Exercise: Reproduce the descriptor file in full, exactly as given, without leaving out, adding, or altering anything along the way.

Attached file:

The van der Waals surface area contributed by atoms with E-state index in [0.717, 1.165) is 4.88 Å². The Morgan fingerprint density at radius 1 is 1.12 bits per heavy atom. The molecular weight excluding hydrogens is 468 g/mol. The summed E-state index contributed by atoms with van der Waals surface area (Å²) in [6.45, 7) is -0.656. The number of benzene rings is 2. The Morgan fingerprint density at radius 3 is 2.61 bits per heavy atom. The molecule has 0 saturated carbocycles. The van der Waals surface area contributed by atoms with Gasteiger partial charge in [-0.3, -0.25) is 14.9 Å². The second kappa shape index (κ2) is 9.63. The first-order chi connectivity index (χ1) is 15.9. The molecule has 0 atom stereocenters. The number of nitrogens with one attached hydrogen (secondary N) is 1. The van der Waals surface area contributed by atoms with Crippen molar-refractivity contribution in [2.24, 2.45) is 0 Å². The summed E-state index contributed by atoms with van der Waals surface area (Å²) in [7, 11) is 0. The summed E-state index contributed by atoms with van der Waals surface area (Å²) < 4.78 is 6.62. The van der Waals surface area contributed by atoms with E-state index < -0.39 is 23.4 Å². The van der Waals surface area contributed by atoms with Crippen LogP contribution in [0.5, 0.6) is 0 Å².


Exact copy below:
The van der Waals surface area contributed by atoms with E-state index in [0.717, 1.165) is 4.88 Å². The Morgan fingerprint density at radius 1 is 1.12 bits per heavy atom. The molecular weight excluding hydrogens is 468 g/mol. The summed E-state index contributed by atoms with van der Waals surface area (Å²) in [6.45, 7) is -0.656. The number of benzene rings is 2. The Morgan fingerprint density at radius 3 is 2.61 bits per heavy atom. The molecule has 0 saturated carbocycles. The van der Waals surface area contributed by atoms with Gasteiger partial charge in [-0.3, -0.25) is 14.9 Å². The second kappa shape index (κ2) is 9.63. The first-order chi connectivity index (χ1) is 15.9. The molecule has 0 atom stereocenters. The number of nitrogens with one attached hydrogen (secondary N) is 1. The van der Waals surface area contributed by atoms with Crippen molar-refractivity contribution in [2.24, 2.45) is 0 Å². The summed E-state index contributed by atoms with van der Waals surface area (Å²) in [7, 11) is 0. The summed E-state index contributed by atoms with van der Waals surface area (Å²) < 4.78 is 6.62. The van der Waals surface area contributed by atoms with E-state index < -0.39 is 23.4 Å². The van der Waals surface area contributed by atoms with Crippen LogP contribution in [0.5, 0.6) is 0 Å².